Undergraduate Course: Christianity before Constantine, 100-306 (ECHS08008)
|School of Divinity
|College of Humanities and Social Science
|Credit level (Normal year taken)
|SCQF Level 8 (Year 2 Undergraduate)
|Available to all students
|An examination of the development, self-understanding and self-definition of Christianity before Constantine in the setting of the religiously pluralistic society of the Roman Empire.
An examination of the development, self-understanding and self-definition of Christianity in the period between the New Testament and the advent of Constantine, in the setting of the religiously pluralistic society of the Roman Empire. The aim of the course is to give students a general understanding of the development of early Christianity before Constantine, and of its intellectual, cultural, and religious context in the Roman empire of the second and third centuries, and familiarity with a representative range of original sources from the early Christian world, both literary and visual.
The course will look at ways in which Christianity was defined over against Judaism and ┐paganism┐; at Christian engagement with Graeco-Roman education and philosophy; at the development of the ideology of martyrdom; at sociological questions, including the role of women, slaves and commerce in the growth of Christianity; at the construction of orthodoxy and heresy; and at non-literary evidence of Christianity in this period.
Student Learning Experience Information:
This course offers students an in-depth, thematic study of Christianity over a relatively short period of two centuries, allowing them to pursue particular questions in greater depth than is possible in a survey course. It includes elements of history, Classics, philosophy, theology and sociology, allowing students to specialize in the areas of most interest to them while still gaining a broad knowledge of Christianity in the period. It allows students unfamiliar with the period an encounter with a thought-world of a place and time far removed from our own, and allows those familiar with it to engage with its cultural questions from new angles. Students are expected to attend two lectures and a tutorial each week, and to participate in tutorials both by posting up comments on the weekly text in advance of the tutorial, and by contributing to the tutorial discussion. Students are encouraged to read widely in order to make the most of the course.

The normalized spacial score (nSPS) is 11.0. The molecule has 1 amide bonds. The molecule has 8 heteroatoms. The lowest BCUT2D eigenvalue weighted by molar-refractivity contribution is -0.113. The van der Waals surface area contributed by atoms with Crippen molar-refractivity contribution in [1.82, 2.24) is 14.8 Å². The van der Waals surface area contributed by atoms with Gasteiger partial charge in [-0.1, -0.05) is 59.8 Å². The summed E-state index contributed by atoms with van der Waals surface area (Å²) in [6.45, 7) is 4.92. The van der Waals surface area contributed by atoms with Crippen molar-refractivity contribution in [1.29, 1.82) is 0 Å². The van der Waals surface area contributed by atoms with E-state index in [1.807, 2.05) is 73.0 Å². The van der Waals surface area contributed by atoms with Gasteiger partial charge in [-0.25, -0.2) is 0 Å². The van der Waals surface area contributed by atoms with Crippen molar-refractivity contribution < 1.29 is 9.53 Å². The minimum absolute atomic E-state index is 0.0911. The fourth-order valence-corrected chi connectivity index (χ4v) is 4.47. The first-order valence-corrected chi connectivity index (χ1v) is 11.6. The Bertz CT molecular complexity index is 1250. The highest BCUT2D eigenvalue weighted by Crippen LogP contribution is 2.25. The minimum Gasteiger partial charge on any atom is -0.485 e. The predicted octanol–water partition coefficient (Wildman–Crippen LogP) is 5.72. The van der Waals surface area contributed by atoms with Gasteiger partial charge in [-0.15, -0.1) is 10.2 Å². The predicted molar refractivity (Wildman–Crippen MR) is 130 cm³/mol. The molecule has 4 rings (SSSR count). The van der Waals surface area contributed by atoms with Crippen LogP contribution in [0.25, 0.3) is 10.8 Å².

Information for Visiting Students
|Visiting students should usually have at least 1 introductory level Divinity/Religious Studies course at grade B or above (or be predicted to obtain this) for entry to this course. We will only consider University/College level courses.
|High Demand Course?
Course Delivery Information
|Not being delivered
On completion of this course, the student will be able to:
- Demonstrate a knowledge in some depth of aspects of the geography, literature, culture and politics of Christianity in the second and third centuries.
- Analyse and refer in argument to selected texts in English by and about Christians as evidence for Christian culture, beliefs and politics in the period.
- Contribute to group discussion about these texts.
- Address a disputed scholarly question regarding a particular aspect of Christian history in this period, showing knowledge in some depth of several scholarly readings of the relevant evidence.
- Demonstrate an ability to identify key terms and their meanings and good judgement about how to assess the relative importance of items on course bibliographies.
|Graduate Attributes and Skills
|Dr Sara Parvis
Tel: (0131 6)50 8907
|Ms Katrina Munro
Tel: (0131 6)50 8900